The appeal lodged by Richard Childress Racing to the NASCAR Commissioner has been heard and the decision rendered. John Middlebrook, NASCAR’s Chief Appellate Officer, upheld NASCAR’s penalty of the RCR No. 33 team, with some slight modifications.
The fine for the crew chief of the No. 33 team, Shane Wilson, has been reduced from $150,000 to $100,000. Middlebrook also reduced the race suspensions of Wilson and Chad Haney, the team’s car chief, from six to four weeks, with their suspensions ending on November 3rd but probation continuing until December 31st.
One of the most important penalties, the championship owner and driver points, however, remained unchanged. Driver Clint Bowyer and team continue to have lost the 150 points, keeping them in the cellar of the Chase point standings and virtually out of championship contention.
“After reviewing all the data, presentation and factors involved, I am ruling NASCAR was correct in its decision to levy penalties,” Middlebrook said. “I believe that the revisions that have been made to the penalties are consistent and fair to both parties involved.”
This was Middlebrook’s first appeal since becoming the Chief Appellate Officer for NASCAR at the start of this race season. Middlebrook, a retired General Motors executive, replaced Charles Strang, who had been in the Commissioner role for many years.
This is the final step in the appeal process for Richard Childress and his team and the decision is binding. Childress felt strongly, however, that he had to take that final step after being denied by the National Stock Car Racing Appeals Panel last week.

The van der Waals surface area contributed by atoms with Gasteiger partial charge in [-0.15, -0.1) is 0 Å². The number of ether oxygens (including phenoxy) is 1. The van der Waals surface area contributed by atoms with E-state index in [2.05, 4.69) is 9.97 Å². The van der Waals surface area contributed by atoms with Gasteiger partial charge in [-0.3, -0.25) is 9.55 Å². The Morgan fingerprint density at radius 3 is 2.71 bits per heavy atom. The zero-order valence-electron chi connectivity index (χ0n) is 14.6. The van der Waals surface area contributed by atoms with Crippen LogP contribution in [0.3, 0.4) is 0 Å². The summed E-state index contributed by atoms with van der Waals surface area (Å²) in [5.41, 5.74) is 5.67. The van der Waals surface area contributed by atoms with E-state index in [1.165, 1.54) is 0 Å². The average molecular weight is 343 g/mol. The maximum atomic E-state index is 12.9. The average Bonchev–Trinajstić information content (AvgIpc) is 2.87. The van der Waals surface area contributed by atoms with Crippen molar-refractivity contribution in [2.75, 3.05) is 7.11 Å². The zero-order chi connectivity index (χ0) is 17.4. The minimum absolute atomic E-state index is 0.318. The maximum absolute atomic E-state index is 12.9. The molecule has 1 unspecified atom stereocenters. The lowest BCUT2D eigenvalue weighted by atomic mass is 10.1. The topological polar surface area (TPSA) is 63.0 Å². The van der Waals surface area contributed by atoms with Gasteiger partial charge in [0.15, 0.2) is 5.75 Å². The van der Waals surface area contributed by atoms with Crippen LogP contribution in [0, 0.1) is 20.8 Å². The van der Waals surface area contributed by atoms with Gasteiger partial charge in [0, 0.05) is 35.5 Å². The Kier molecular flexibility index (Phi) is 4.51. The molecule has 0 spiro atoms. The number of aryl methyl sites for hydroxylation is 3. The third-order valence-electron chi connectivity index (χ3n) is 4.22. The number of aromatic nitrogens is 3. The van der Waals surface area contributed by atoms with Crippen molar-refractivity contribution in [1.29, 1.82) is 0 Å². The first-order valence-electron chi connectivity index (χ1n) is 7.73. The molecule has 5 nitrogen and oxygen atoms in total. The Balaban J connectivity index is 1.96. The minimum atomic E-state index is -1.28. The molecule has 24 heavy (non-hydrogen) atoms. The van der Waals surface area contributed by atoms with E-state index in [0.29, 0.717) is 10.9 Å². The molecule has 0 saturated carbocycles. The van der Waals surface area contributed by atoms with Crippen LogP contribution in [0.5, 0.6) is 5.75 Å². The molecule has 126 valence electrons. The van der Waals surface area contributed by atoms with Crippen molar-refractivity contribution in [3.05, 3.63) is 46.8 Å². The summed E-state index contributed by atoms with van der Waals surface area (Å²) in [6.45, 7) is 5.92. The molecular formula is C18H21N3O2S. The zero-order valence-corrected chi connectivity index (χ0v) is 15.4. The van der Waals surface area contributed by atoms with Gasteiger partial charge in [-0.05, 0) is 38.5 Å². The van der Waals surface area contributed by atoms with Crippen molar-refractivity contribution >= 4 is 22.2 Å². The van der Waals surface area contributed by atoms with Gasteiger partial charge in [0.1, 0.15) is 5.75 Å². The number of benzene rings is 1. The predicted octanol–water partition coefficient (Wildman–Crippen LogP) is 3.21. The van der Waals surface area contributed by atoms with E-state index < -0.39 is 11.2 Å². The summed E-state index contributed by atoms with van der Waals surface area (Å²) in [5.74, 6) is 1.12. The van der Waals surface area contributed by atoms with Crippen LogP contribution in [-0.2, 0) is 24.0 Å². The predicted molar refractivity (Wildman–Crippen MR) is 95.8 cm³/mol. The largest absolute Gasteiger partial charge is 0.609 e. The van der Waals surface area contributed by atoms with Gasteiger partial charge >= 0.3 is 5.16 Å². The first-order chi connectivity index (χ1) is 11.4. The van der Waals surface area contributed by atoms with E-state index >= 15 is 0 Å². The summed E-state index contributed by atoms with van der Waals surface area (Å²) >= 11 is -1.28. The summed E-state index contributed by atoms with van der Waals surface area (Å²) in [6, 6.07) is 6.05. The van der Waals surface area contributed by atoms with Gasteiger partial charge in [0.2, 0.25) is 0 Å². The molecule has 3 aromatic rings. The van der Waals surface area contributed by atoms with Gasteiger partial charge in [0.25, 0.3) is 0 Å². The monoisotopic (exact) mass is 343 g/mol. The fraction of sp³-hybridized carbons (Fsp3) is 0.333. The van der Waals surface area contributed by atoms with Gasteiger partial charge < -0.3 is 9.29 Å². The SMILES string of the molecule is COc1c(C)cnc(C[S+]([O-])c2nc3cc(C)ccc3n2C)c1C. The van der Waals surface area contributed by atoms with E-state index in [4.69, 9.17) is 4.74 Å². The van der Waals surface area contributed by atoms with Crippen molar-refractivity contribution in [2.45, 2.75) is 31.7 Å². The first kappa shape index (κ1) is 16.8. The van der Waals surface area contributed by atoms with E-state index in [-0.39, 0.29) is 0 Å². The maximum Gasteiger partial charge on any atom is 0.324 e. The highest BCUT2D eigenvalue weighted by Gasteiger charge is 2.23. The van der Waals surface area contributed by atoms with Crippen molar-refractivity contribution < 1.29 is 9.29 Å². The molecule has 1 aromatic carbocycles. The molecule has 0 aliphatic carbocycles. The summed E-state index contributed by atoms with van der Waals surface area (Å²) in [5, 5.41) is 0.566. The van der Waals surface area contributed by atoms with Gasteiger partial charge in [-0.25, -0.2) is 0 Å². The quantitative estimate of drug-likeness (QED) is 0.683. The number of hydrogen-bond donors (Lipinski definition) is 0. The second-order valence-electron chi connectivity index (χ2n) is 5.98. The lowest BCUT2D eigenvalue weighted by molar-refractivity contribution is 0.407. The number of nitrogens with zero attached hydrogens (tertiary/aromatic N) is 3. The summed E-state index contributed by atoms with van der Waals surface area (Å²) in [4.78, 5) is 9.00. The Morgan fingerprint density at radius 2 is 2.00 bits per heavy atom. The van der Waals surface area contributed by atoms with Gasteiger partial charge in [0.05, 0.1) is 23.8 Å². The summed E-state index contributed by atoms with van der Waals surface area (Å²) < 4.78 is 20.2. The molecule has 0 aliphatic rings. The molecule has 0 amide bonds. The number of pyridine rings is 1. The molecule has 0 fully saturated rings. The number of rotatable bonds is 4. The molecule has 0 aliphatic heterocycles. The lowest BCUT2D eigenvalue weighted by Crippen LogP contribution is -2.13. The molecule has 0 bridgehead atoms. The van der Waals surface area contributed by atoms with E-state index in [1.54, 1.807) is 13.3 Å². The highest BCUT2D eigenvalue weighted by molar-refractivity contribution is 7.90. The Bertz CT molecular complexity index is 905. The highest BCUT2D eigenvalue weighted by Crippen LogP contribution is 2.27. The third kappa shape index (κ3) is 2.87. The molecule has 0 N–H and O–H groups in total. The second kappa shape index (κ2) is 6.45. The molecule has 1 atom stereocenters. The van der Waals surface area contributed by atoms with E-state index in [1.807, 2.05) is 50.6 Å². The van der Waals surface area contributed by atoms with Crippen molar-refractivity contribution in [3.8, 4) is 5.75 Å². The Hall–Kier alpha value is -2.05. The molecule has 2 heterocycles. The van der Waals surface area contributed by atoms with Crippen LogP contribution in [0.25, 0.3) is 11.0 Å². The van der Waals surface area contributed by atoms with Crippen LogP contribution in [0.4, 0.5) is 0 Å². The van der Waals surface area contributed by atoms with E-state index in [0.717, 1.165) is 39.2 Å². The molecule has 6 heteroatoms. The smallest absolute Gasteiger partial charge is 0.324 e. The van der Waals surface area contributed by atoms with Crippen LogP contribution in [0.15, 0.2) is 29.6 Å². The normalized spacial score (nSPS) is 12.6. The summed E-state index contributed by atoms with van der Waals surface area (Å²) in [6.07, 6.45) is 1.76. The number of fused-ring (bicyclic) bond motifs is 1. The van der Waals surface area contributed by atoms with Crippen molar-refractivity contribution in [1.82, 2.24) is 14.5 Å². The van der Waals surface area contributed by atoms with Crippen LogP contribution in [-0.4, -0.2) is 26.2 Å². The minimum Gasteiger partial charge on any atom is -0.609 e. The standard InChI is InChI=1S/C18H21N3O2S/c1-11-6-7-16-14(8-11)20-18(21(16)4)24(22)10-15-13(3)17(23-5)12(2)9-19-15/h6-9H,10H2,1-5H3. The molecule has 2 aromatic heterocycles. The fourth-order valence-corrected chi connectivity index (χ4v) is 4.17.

“We proved beyond a reasonable doubt how the car was found to be out of tolerance after the race,” Childress said in a statement after the Appeals Panel had ruled, continuing his contention that the tow truck that pushed the No. 33 race car to Victory Lane was the culprit. “I am disappointed but not surprised by the decision knowing how the appeal system is structured.”
Childress’ driver Clint Bowyer also did not hold out much hope for the appeal to overturn the ruling.
“I’ve told Richard it’s not worth fighting,” Bowyer said. “In my opinion, their minds are made up.”
“The championship hopes are done for myself,” Bowyer continued. “The thing that I have to do now is be the best teammate I can be. We have to bring a championship home. We still have two shots at that.”
There is no doubt that the focus will now turn to Bowyer’s teammates, Kevin Harvick and Jeff Burton. Harvick, who led the point standings at the end of the regular season, is currently in the 3rd position in the Chase standings, while Jeff Burton remains less in the hunt in the 9th spot.